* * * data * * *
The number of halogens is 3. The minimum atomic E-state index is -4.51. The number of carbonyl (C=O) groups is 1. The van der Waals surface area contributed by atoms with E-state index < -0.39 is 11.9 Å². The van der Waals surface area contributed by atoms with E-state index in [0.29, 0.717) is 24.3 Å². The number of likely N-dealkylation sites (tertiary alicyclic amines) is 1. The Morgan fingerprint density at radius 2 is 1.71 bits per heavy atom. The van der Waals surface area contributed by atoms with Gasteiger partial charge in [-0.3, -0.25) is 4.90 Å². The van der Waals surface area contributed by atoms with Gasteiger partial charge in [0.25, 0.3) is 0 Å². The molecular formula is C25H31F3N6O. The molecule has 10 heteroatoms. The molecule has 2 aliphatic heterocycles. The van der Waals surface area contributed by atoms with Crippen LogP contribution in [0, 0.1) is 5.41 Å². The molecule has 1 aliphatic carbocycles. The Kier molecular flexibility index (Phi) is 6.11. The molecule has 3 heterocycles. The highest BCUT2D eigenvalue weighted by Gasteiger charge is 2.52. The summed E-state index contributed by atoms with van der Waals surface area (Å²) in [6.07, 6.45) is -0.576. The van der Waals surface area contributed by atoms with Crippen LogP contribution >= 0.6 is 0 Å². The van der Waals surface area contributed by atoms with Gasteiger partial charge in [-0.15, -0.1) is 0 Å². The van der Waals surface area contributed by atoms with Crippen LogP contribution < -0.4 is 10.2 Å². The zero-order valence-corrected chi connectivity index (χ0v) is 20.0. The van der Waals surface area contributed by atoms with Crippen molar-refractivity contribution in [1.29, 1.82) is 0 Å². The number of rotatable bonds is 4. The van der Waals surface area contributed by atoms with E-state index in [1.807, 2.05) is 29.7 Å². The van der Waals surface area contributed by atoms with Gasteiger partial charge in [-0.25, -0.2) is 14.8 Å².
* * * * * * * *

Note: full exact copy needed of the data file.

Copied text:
The number of halogens is 3. The minimum atomic E-state index is -4.51. The number of carbonyl (C=O) groups is 1. The van der Waals surface area contributed by atoms with E-state index < -0.39 is 11.9 Å². The van der Waals surface area contributed by atoms with E-state index in [0.29, 0.717) is 24.3 Å². The number of likely N-dealkylation sites (tertiary alicyclic amines) is 1. The Morgan fingerprint density at radius 2 is 1.71 bits per heavy atom. The van der Waals surface area contributed by atoms with Gasteiger partial charge in [-0.3, -0.25) is 4.90 Å². The van der Waals surface area contributed by atoms with Gasteiger partial charge in [0.25, 0.3) is 0 Å². The molecular formula is C25H31F3N6O. The molecule has 10 heteroatoms. The molecule has 2 aliphatic heterocycles. The van der Waals surface area contributed by atoms with Crippen LogP contribution in [0, 0.1) is 5.41 Å². The molecule has 1 aliphatic carbocycles. The Kier molecular flexibility index (Phi) is 6.11. The molecule has 3 heterocycles. The highest BCUT2D eigenvalue weighted by Gasteiger charge is 2.52. The summed E-state index contributed by atoms with van der Waals surface area (Å²) in [6.07, 6.45) is -0.576. The van der Waals surface area contributed by atoms with Crippen LogP contribution >= 0.6 is 0 Å². The van der Waals surface area contributed by atoms with Gasteiger partial charge in [-0.15, -0.1) is 0 Å². The van der Waals surface area contributed by atoms with Crippen LogP contribution < -0.4 is 10.2 Å². The zero-order valence-corrected chi connectivity index (χ0v) is 20.0. The van der Waals surface area contributed by atoms with Crippen molar-refractivity contribution in [1.29, 1.82) is 0 Å². The number of rotatable bonds is 4. The van der Waals surface area contributed by atoms with E-state index in [1.807, 2.05) is 29.7 Å². The van der Waals surface area contributed by atoms with Gasteiger partial charge in [-0.25, -0.2) is 14.8 Å².